In our musics, composers have a tendency to stage this conflict as a tension between the immediate surface of the music and that which lies beneath it. I owe my teacher Alvin Lucier a lot, but this is a particularly large debt: Lucier counseled me to get away from the notion that an attractive surface or veneer was necessary or even, in any honest sense, a net addition to a work of music. Lucier's advice was to distill the work to its essentials, to its core idea, and to allow both depth and surface to emerge naturally from this distillation. This absence of a clearly delineated surface does not mean that the music is less polyvalent, less deep, or less rich, rather that the complexity of the whole was not immediately separable into its layers or parts. You might compare it to the difference between a massive piece of hardwood, let's say a chunk of rosewood, and a particle-board plank with a rosewood veneer. In the hardwood, the complexity of patterns and relationships goes all the way through and across the wood, and each cell is marked by a history unique to the whole. The veneer, on the other hand, is effectively stripped away from one of its dimensions, its natural, historical depth, and glued to a compacted mush of fragments of lesser lumber even more anonymized.

Lucier's advice came to me at an important moment. Many of the composers whose work I had treasured, the first generation of minimalists, had been moving decisively away from a music in which one surface (the "notes" played or sung) was principally a means towards the production of an acoustically complex whole. The notes were often of little intrinsic musical interest in themselves, save for their capacity -- through amplification, repetition, overlaying, phasing, interference, combination tones, etc -- to become something else, richer in both detail and depth. Indeed, the music of Reich, Glass, and others, became largely a music about those notes, those damnably uninteresting notes, and although this may have opened their works to a larger audience of musical consumers, there was definitely something substantial lost in the move. The conviviality of the mass audience had replaced the more intimate conviviality of the older audience, one that was measurably smaller, but also one that had been committed to the notion that our practice of listening, real existing listening, if you will, had the potential to change.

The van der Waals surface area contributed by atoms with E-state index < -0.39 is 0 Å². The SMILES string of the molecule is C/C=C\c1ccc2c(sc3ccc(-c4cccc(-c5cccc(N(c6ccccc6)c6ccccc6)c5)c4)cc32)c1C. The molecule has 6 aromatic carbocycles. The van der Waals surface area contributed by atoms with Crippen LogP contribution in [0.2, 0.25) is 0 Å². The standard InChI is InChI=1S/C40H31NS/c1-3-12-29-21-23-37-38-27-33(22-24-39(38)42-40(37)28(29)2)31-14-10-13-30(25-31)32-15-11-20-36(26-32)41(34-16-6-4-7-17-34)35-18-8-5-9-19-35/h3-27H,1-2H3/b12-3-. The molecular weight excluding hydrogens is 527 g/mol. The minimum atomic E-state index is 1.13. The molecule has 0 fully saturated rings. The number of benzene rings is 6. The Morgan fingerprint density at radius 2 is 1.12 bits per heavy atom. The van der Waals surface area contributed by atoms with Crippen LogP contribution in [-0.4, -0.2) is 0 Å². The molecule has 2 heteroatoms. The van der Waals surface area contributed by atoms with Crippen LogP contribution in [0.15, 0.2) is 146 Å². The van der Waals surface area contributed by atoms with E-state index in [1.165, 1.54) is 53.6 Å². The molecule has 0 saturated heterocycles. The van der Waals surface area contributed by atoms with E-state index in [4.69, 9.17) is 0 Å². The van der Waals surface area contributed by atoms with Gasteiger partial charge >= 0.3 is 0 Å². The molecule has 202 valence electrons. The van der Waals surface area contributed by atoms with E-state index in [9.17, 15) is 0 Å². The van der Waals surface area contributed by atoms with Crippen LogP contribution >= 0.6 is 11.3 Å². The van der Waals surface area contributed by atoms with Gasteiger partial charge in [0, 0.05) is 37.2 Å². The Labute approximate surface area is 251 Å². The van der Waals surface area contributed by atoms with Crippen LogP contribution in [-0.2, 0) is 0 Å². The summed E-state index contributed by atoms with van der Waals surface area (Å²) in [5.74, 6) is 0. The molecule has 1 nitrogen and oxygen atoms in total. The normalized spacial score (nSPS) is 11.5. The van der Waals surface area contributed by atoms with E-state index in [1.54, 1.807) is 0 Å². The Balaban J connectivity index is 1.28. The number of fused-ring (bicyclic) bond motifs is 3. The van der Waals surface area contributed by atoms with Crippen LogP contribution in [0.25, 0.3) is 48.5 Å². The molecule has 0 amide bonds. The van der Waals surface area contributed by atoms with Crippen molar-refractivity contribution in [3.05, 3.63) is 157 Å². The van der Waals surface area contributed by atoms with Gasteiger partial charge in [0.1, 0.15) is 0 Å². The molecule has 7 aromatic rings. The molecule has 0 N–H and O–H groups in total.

In the end of Morton Feldman's interview with Walter Zimmermann, Feldman speaks of young artists and their attraction to the convivial. Feldman offers his blessing:

"But God bless them, and good luck to them... and all I could wish them in life is to be lonely."
* For some reason, I'm also reminded of the story, possibly apocryphal, of an episode of The French Chef, in which Julia Child drops a piece of poultry, and -- without missing a beat -- grabs it from the floor, looks right at the camera and says her never-mind: "remember, when you're in the kitchen, you're all alone."

Friday, February 16, 2007

Beating Paths

Steven Schick's The Percussionist's Art: Same Bed, Different Dreams (University of Rochester Press 2006) will be useful and provocative to any composer considering writing for percussion, and perhaps even persuasive to composers who have never considered the possibility. The book is less a how-to-do-it-handbook with data on instruments, ranges, set-ups, mallets, and notations, than a meditation on how a score translates into rehearsal and performance, and how a musician assembles his repertoire. And in both of these aspects, the information is relevant to musicians in general, and not only the sub-tribe of percussionists.

Schick is one of the leading percussionists in an especially rich generation (William Winant, Robyn Schulkowsky, Tobias Liebezeit, Matthias Würsch... I could go on and on), and his chosen repertoire of solo and ensemble works is both broad and set at a consistantly high level of quality, from Ferneyhough's Bone Alphabet to Lucier's solo triangle piece Silver Streetcar for the Orchestra, and from Varese's Ionisation to Reich's Drumming. Even his tours into some repertoire outside of my taste spectrum (i.e. Wuorinen) was worthwhile; at least now I know a bit better why it doesn't work for me.